Is Your Strength Program Effective

For high school athletes the biggest misrepresentation of an effective strength and conditioning program is max strength testing.  Building absolute strength is vital to athletic success, however, if your goal is to build healthy and productive athletes it may be beneficial to look at other categories when evaluating your strength program.

When I work with high school programs I tell them that my only goal is to allow my athletes to play at a high level on a consistent basis.

I’m like a broken record – “The best ability is AVAILABILITY”.

In my opinion, the number one cause of injuries at the high school level is improper implantation of strength training protocols.  The great majority of the time, when I walk into a new weight room and observe a training session I see the same issues – athletes who are not physically ready to complete the lifts they are assigned.

So, how do you evaluate your strength program?  Here are the three areas I suggest looking at (listed in order of importance)

  • Do you provide underclassmen a developmental training program or are they thrown into the mix with varsity athletes on day one?
    • The weight room is a proving ground and nobody wants to seem weak or timid. If you throw a 14 year old into a weight room on the same program as varsity athletes you’re doing your athlete a disservice and putting them in harm’s way.  Incoming athletes should have a training block of 4-6 months (ideally more) before they perform any Olympic or power lift.
  • How many athletes suffer non-contact soft tissue injuries?
    • 46% of all injuries are soft tissue, non contact injuries.  Nobody can prevent broken bones but the rate of ankle, knee, hip and shoulder injuries can be reduced with proper training. In fact, one of my football teams finished last season with one soft tissue injurie.  Why? Simply because we trained the body to absorb force and decelerate properly.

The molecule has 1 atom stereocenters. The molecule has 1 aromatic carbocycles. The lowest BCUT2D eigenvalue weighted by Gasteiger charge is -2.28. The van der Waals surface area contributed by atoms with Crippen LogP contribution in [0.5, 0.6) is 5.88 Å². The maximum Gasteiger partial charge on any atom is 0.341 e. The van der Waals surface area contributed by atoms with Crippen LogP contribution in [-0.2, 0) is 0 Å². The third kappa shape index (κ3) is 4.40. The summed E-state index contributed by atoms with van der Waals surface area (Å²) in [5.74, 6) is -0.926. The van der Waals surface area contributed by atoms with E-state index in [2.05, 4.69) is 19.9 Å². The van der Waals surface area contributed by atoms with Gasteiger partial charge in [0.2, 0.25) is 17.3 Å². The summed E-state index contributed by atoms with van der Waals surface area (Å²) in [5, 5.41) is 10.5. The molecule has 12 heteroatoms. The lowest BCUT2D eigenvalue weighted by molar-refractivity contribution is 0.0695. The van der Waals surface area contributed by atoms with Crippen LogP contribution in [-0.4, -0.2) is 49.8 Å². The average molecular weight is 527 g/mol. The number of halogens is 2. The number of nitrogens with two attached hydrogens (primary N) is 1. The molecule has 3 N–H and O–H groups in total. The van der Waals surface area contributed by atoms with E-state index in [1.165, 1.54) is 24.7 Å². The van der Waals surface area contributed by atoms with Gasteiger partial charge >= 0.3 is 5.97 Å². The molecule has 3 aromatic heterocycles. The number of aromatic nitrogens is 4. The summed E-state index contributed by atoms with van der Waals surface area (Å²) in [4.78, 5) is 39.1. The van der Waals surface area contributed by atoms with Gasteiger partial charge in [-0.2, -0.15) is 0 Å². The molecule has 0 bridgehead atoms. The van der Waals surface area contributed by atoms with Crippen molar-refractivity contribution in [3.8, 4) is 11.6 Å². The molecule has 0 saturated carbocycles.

• What protocols do you use to test athletes movement on a regular basis?
    • This should include some form of a movement screen which looks at single leg stability, mobility, and movement strength. Every athlete wants to be strong in the weight room, but if their movement patterns are not correct you’re putting ‘function on dysfunction’ and that is a recipe for injury.  I personally use the Functional Movement Screen and have seen great success with it.

Now, I want to be clear, there are some phenomenal high school strength programs.  The issue is, they are few and far between and these athletes need to be progressed properly.  Nothing is worse than watching a kid fight through a tough injury that could have been prevented.

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